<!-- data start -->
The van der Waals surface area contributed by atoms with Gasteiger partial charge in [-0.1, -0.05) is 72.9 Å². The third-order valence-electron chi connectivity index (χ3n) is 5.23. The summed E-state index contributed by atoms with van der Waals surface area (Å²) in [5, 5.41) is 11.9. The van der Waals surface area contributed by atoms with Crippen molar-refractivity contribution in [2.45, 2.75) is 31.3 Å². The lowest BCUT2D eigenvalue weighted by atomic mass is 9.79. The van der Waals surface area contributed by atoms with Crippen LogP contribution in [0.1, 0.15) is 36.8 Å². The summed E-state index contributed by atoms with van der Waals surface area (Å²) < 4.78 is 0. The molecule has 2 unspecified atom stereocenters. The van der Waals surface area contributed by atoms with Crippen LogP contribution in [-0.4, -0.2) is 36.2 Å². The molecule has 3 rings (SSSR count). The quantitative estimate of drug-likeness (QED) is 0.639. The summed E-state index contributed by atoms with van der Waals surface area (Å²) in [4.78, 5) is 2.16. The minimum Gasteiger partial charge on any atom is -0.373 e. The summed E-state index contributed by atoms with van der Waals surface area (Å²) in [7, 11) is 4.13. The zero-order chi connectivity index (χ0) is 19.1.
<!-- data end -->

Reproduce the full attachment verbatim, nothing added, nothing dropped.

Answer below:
The van der Waals surface area contributed by atoms with Gasteiger partial charge in [-0.1, -0.05) is 72.9 Å². The third-order valence-electron chi connectivity index (χ3n) is 5.23. The summed E-state index contributed by atoms with van der Waals surface area (Å²) in [5, 5.41) is 11.9. The van der Waals surface area contributed by atoms with Crippen molar-refractivity contribution in [2.45, 2.75) is 31.3 Å². The lowest BCUT2D eigenvalue weighted by atomic mass is 9.79. The van der Waals surface area contributed by atoms with Crippen LogP contribution in [0.1, 0.15) is 36.8 Å². The summed E-state index contributed by atoms with van der Waals surface area (Å²) < 4.78 is 0. The molecule has 2 unspecified atom stereocenters. The van der Waals surface area contributed by atoms with Crippen LogP contribution in [-0.4, -0.2) is 36.2 Å². The molecule has 3 rings (SSSR count). The quantitative estimate of drug-likeness (QED) is 0.639. The summed E-state index contributed by atoms with van der Waals surface area (Å²) in [4.78, 5) is 2.16. The minimum Gasteiger partial charge on any atom is -0.373 e. The summed E-state index contributed by atoms with van der Waals surface area (Å²) in [7, 11) is 4.13. The zero-order chi connectivity index (χ0) is 19.1.